This particular set is from a trip I trip I took to Washington DC a few years ago, and in particular to the beautiful suburb of Georgetown. It was late in the evening and it was a particularly beautiful sunny day. For the full story behind these images, see this post on my Photo Journal blog.
These photos are all processed using FilmLUX for Lightroom, and they are mostly using either the slide presets or the negative presets. I did some further tweaking using the additional grain presets supplied. Click on the image to view larger.
If you regularly use any of my (or any other supplier’s) Lightroom preset packs, then you may often find that you have some preferred presets that you use all the time. You may also find that you have a favourite that you use, but regularly make the same changes after you’ve applied it. If this is the case then you can always save a custom version of the preset.
I’ve actually covered this in most of the Read-me files that come with my own Lightroom presets, but I thought I would go into it in a bit more detail.
There are a few ways you can go about creating custom version of the presets. You can either turn off certain adjustments, or you can make tweaks to the individual settings and save those.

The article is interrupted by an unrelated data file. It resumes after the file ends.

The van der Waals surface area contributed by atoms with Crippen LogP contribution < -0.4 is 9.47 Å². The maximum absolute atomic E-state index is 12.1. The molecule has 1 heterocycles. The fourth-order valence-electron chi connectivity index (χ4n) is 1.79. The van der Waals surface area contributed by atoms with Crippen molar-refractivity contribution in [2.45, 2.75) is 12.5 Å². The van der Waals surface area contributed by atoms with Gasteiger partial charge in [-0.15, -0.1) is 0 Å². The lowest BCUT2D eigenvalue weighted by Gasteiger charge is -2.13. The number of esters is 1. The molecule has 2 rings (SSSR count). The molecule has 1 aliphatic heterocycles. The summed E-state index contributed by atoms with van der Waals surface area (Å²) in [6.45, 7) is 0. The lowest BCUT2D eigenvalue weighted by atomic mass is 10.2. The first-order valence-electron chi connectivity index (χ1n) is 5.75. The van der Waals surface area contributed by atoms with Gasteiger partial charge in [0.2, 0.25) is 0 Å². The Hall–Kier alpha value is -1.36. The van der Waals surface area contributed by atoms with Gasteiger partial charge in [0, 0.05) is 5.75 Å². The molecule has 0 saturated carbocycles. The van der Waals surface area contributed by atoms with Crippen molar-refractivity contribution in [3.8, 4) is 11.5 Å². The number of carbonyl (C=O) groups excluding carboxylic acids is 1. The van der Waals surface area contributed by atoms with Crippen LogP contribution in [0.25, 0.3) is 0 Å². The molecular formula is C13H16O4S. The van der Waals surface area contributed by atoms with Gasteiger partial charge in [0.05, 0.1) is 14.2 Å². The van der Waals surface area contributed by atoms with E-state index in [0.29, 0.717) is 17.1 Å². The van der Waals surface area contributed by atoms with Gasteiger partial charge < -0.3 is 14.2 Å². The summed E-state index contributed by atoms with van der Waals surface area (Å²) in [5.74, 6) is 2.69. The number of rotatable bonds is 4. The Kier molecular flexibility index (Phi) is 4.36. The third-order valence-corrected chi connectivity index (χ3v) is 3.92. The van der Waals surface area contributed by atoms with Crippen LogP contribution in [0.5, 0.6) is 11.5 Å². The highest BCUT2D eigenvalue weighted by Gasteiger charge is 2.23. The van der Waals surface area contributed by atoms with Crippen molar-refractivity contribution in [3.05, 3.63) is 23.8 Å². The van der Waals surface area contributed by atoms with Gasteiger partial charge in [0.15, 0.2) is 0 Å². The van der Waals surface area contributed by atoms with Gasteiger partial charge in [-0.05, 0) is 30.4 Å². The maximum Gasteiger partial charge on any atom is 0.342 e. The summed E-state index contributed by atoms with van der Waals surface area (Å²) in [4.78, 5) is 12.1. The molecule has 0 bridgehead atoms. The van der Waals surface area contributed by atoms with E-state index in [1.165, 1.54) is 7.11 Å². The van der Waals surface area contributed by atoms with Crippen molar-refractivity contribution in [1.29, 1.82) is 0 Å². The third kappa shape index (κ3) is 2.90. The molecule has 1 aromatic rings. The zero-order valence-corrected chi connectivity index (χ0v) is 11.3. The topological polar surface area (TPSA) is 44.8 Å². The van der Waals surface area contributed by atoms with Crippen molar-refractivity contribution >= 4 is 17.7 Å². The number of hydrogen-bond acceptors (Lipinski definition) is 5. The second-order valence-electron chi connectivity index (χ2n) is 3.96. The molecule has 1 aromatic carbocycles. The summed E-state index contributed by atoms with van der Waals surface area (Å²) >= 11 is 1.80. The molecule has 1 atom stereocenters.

Turning off individual adjustments in a Lightroom Preset
Say for example you’re using one of my Coffee Tones presets, but every time you use it, you find yourself turning off the vignette effect. To make this more convenient, you can create a custom version. To do this you need to simply save a new version with the vignette turned off.
Before we look at the procedure for customising the preset to turn off the vignette, let’s look at some important points about saving presets in general.
When you save a preset in Lightroom, you will get a window with a list of individual adjustments, and checkboxes beside them. When you check one of these boxes, then the current settings for that adjustment are saved as part of the preset. Even if you haven’t actually adjusted anything, that setting will be saved. For example, if you have clarity set at zero, and you save it as part of a preset, it will be saved set at zero. that means if you then apply that to an image to which you’ve already adjusted the clarity setting, then applying the preset with the zero clarity, will overwrite the current setting. This is why it’s important to only turn on the things you want to save.